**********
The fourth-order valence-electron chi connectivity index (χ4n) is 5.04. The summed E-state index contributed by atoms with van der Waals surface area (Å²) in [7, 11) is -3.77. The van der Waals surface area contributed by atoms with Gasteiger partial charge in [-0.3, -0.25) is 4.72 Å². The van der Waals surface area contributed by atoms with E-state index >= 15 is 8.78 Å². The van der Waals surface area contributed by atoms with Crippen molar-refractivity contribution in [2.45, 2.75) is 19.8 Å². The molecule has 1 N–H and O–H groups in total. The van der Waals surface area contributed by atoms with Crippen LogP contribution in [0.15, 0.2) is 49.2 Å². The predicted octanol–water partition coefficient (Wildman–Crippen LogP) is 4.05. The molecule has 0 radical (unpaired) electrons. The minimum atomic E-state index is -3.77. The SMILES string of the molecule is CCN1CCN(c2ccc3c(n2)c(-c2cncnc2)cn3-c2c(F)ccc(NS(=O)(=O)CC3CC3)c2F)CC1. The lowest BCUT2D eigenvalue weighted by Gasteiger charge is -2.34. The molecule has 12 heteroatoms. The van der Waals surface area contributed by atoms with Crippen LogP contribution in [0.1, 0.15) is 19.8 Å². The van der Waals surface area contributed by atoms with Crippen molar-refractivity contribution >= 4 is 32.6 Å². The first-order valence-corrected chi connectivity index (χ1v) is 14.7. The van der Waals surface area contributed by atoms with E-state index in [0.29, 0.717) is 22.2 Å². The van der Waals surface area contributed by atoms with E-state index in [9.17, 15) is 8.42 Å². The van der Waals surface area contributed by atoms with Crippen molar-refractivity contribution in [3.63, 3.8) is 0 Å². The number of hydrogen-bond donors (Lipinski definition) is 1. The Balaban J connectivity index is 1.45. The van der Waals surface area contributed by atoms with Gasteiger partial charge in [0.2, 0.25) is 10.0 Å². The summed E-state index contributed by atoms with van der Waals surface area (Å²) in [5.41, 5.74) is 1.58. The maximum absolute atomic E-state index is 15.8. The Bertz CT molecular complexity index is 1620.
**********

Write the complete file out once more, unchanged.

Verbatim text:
The fourth-order valence-electron chi connectivity index (χ4n) is 5.04. The summed E-state index contributed by atoms with van der Waals surface area (Å²) in [7, 11) is -3.77. The van der Waals surface area contributed by atoms with Gasteiger partial charge in [-0.3, -0.25) is 4.72 Å². The van der Waals surface area contributed by atoms with E-state index >= 15 is 8.78 Å². The van der Waals surface area contributed by atoms with Crippen molar-refractivity contribution in [2.45, 2.75) is 19.8 Å². The molecule has 1 N–H and O–H groups in total. The van der Waals surface area contributed by atoms with Crippen LogP contribution in [0.15, 0.2) is 49.2 Å². The predicted octanol–water partition coefficient (Wildman–Crippen LogP) is 4.05. The molecule has 0 radical (unpaired) electrons. The minimum atomic E-state index is -3.77. The SMILES string of the molecule is CCN1CCN(c2ccc3c(n2)c(-c2cncnc2)cn3-c2c(F)ccc(NS(=O)(=O)CC3CC3)c2F)CC1. The lowest BCUT2D eigenvalue weighted by Gasteiger charge is -2.34. The molecule has 12 heteroatoms. The van der Waals surface area contributed by atoms with Crippen LogP contribution in [0.1, 0.15) is 19.8 Å². The van der Waals surface area contributed by atoms with Crippen molar-refractivity contribution >= 4 is 32.6 Å². The first-order valence-corrected chi connectivity index (χ1v) is 14.7. The van der Waals surface area contributed by atoms with E-state index in [0.29, 0.717) is 22.2 Å². The van der Waals surface area contributed by atoms with E-state index in [9.17, 15) is 8.42 Å². The van der Waals surface area contributed by atoms with Crippen molar-refractivity contribution in [3.63, 3.8) is 0 Å². The number of hydrogen-bond donors (Lipinski definition) is 1. The Balaban J connectivity index is 1.45. The van der Waals surface area contributed by atoms with Gasteiger partial charge in [0.2, 0.25) is 10.0 Å². The summed E-state index contributed by atoms with van der Waals surface area (Å²) in [5.41, 5.74) is 1.58. The maximum absolute atomic E-state index is 15.8. The Bertz CT molecular complexity index is 1620.